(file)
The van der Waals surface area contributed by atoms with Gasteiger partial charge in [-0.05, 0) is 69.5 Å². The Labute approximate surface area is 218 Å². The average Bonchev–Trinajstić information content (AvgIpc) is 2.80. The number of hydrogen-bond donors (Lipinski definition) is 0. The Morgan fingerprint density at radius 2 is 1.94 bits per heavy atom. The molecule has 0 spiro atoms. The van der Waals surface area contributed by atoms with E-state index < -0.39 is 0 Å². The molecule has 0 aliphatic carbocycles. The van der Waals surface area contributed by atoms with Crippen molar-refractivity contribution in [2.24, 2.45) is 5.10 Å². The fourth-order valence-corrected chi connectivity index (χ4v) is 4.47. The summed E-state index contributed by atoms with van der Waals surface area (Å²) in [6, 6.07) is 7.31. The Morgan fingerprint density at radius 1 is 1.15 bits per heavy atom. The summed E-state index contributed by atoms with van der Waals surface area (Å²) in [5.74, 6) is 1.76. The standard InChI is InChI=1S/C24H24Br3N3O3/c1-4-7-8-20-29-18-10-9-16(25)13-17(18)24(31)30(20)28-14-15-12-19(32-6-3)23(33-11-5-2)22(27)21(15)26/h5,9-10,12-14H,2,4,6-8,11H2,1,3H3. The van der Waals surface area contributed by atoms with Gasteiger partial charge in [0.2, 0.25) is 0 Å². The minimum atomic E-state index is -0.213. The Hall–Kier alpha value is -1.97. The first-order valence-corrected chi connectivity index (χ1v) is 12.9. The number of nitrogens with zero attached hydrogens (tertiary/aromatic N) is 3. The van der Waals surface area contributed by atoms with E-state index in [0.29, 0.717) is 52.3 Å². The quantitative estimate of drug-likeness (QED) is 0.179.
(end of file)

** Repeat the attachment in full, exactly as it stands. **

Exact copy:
The van der Waals surface area contributed by atoms with Gasteiger partial charge in [-0.05, 0) is 69.5 Å². The Labute approximate surface area is 218 Å². The average Bonchev–Trinajstić information content (AvgIpc) is 2.80. The number of hydrogen-bond donors (Lipinski definition) is 0. The Morgan fingerprint density at radius 2 is 1.94 bits per heavy atom. The molecule has 0 spiro atoms. The van der Waals surface area contributed by atoms with E-state index < -0.39 is 0 Å². The molecule has 0 aliphatic carbocycles. The van der Waals surface area contributed by atoms with Crippen molar-refractivity contribution in [2.24, 2.45) is 5.10 Å². The fourth-order valence-corrected chi connectivity index (χ4v) is 4.47. The summed E-state index contributed by atoms with van der Waals surface area (Å²) in [6, 6.07) is 7.31. The Morgan fingerprint density at radius 1 is 1.15 bits per heavy atom. The summed E-state index contributed by atoms with van der Waals surface area (Å²) in [5.74, 6) is 1.76. The standard InChI is InChI=1S/C24H24Br3N3O3/c1-4-7-8-20-29-18-10-9-16(25)13-17(18)24(31)30(20)28-14-15-12-19(32-6-3)23(33-11-5-2)22(27)21(15)26/h5,9-10,12-14H,2,4,6-8,11H2,1,3H3. The van der Waals surface area contributed by atoms with Gasteiger partial charge in [0.2, 0.25) is 0 Å². The minimum atomic E-state index is -0.213. The Hall–Kier alpha value is -1.97. The first-order valence-corrected chi connectivity index (χ1v) is 12.9. The number of nitrogens with zero attached hydrogens (tertiary/aromatic N) is 3. The van der Waals surface area contributed by atoms with E-state index in [0.29, 0.717) is 52.3 Å². The quantitative estimate of drug-likeness (QED) is 0.179.